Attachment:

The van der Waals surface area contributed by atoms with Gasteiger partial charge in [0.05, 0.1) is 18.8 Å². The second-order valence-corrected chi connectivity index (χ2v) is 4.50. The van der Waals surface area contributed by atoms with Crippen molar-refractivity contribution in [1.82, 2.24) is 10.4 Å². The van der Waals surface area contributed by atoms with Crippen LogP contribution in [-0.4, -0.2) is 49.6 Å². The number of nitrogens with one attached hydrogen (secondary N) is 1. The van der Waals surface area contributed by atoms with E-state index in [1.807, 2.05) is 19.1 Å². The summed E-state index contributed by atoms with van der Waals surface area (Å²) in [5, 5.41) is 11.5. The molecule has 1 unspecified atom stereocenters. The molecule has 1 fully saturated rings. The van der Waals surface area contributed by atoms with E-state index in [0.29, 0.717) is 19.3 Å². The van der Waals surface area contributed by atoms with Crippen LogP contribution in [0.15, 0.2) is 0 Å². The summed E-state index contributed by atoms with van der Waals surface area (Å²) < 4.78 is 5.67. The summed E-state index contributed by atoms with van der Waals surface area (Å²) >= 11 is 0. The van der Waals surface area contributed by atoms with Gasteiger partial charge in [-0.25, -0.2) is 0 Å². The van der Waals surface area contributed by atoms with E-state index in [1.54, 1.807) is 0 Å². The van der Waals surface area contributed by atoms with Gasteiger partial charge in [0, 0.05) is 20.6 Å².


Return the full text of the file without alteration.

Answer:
The van der Waals surface area contributed by atoms with Gasteiger partial charge in [0.05, 0.1) is 18.8 Å². The second-order valence-corrected chi connectivity index (χ2v) is 4.50. The van der Waals surface area contributed by atoms with Crippen molar-refractivity contribution in [1.82, 2.24) is 10.4 Å². The van der Waals surface area contributed by atoms with Crippen LogP contribution in [-0.4, -0.2) is 49.6 Å². The number of nitrogens with one attached hydrogen (secondary N) is 1. The van der Waals surface area contributed by atoms with E-state index in [1.807, 2.05) is 19.1 Å². The summed E-state index contributed by atoms with van der Waals surface area (Å²) in [5, 5.41) is 11.5. The molecule has 1 unspecified atom stereocenters. The molecule has 1 fully saturated rings. The van der Waals surface area contributed by atoms with E-state index in [0.29, 0.717) is 19.3 Å². The van der Waals surface area contributed by atoms with Crippen LogP contribution in [0.15, 0.2) is 0 Å². The summed E-state index contributed by atoms with van der Waals surface area (Å²) < 4.78 is 5.67. The summed E-state index contributed by atoms with van der Waals surface area (Å²) >= 11 is 0. The van der Waals surface area contributed by atoms with Gasteiger partial charge in [-0.25, -0.2) is 0 Å². The van der Waals surface area contributed by atoms with E-state index in [1.54, 1.807) is 0 Å². The van der Waals surface area contributed by atoms with Gasteiger partial charge in [0, 0.05) is 20.6 Å².